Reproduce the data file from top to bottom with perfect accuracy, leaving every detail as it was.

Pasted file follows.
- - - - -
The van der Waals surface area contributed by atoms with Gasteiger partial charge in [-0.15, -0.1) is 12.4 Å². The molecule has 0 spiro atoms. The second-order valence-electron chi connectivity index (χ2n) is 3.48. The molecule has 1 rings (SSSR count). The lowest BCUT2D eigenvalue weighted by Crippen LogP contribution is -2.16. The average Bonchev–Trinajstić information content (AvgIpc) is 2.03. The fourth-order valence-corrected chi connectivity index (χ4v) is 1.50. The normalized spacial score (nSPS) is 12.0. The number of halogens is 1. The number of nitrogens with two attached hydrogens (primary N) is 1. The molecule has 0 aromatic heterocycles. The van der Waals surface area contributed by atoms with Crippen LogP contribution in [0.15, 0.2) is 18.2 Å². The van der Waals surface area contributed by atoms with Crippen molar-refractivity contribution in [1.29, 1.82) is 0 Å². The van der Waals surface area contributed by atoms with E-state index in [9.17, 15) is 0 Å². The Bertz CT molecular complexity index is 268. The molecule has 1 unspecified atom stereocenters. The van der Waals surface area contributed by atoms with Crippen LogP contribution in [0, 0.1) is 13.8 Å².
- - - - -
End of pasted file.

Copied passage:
The van der Waals surface area contributed by atoms with Gasteiger partial charge in [-0.15, -0.1) is 12.4 Å². The molecule has 0 spiro atoms. The second-order valence-electron chi connectivity index (χ2n) is 3.48. The molecule has 1 rings (SSSR count). The lowest BCUT2D eigenvalue weighted by Crippen LogP contribution is -2.16. The average Bonchev–Trinajstić information content (AvgIpc) is 2.03. The fourth-order valence-corrected chi connectivity index (χ4v) is 1.50. The normalized spacial score (nSPS) is 12.0. The number of halogens is 1. The number of nitrogens with two attached hydrogens (primary N) is 1. The molecule has 0 aromatic heterocycles. The van der Waals surface area contributed by atoms with Crippen LogP contribution in [0.15, 0.2) is 18.2 Å². The van der Waals surface area contributed by atoms with Crippen molar-refractivity contribution in [1.29, 1.82) is 0 Å². The van der Waals surface area contributed by atoms with E-state index in [9.17, 15) is 0 Å². The Bertz CT molecular complexity index is 268. The molecule has 1 unspecified atom stereocenters. The van der Waals surface area contributed by atoms with Crippen LogP contribution in [0, 0.1) is 13.8 Å².